A benzothiadiazole derivative induces systemic acquired resistance in tobacco
Article first published online: 7 FEB 2003
The Plant Journal
Volume 10, Issue 1, pages 61–70, July 1996
How to Cite
Friedrich, L., Lawton, K., Ruess, W., Masner, P., Specker, N., Rella, M. G., Meier, B., Dincher, S., Staub, T., Uknes, S., Métraux, J.-P., Kessmann, H. and Ryals, J. (1996), A benzothiadiazole derivative induces systemic acquired resistance in tobacco. The Plant Journal, 10: 61–70. doi: 10.1046/j.1365-313X.1996.10010061.x
- Issue published online: 7 FEB 2003
- Article first published online: 7 FEB 2003
- Received 15 December 1995; revised 22 March 1996; accepted 17 April 1996.
- Cited By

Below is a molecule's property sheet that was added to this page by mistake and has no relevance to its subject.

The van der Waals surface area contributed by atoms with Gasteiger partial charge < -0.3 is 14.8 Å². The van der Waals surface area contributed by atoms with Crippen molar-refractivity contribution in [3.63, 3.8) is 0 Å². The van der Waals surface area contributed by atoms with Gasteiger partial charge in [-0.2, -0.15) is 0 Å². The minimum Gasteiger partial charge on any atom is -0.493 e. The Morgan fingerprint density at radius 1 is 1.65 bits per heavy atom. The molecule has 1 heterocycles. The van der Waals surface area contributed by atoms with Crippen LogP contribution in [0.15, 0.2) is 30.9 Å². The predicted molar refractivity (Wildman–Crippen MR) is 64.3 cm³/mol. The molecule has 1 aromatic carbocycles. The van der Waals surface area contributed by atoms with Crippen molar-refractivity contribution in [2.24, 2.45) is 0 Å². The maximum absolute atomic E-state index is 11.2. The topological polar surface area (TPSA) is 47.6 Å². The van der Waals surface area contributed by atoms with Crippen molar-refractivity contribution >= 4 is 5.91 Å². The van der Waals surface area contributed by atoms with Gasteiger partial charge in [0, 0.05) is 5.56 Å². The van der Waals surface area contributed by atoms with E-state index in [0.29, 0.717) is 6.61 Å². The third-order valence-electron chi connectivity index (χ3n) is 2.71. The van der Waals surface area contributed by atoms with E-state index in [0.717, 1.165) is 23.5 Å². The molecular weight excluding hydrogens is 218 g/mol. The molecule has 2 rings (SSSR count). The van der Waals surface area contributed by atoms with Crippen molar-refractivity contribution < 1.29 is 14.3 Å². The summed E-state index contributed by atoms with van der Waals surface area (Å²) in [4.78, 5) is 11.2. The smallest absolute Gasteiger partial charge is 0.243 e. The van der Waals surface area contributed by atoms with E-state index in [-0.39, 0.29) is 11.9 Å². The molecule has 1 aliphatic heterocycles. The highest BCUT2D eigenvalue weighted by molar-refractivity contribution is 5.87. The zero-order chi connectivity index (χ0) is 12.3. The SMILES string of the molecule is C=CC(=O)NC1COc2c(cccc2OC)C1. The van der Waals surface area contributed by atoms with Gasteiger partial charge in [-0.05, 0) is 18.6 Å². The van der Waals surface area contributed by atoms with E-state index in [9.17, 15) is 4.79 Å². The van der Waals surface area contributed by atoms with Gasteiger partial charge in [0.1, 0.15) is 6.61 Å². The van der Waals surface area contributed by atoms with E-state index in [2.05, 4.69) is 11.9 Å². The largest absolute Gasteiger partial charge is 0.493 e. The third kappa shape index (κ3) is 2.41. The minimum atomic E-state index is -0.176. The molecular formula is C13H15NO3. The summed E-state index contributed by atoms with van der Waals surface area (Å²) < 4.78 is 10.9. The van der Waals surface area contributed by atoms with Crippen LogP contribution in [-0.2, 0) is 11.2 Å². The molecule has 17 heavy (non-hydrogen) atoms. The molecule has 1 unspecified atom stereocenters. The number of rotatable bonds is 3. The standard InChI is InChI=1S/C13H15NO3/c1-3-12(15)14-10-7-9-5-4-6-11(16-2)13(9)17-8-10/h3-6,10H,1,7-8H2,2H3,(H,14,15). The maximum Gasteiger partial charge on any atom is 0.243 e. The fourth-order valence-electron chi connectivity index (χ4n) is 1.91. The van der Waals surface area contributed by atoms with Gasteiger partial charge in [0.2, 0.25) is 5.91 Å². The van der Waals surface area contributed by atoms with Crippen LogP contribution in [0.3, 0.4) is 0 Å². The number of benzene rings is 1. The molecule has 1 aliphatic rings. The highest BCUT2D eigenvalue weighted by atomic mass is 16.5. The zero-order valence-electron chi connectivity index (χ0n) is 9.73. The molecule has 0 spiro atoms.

Systemic acquired resistance (SAR) is a pathogen-induced disease resistance response in plants that is characterized by broad spectrum disease control and an associated coordinate expression of a set of SAR genes. Benzo(1,2,3)-thiadiazole-7-carbothioic acid S-methyl ester (BTH) is a novel synthetic chemical capable of inducing disease resistance in a number of dicotyledenous and monocotyledenous plant species. In this report, the response of tobacco plants to BTH treatment is characterized and the fact that it controls disease by activating SAR is demonstrated. BTH does not cause an accumulation of salicylic acid (SA), an intermediate in the SAR signal transduction pathway. As BTH also induces disease resistance and gene expression in transgenic plants expressing the nahG gene, it appears to activate the SAR signal transduction pathway at the site of or downstream of SA accumulation. BTH, SA and TMV induce the PR-1a promoter using similar cis-acting elements and gene expression is blocked by cycloheximide treatment. Thus, BTH induces SAR based on all of the physiological and biochemical criteria that define SAR in tobacco.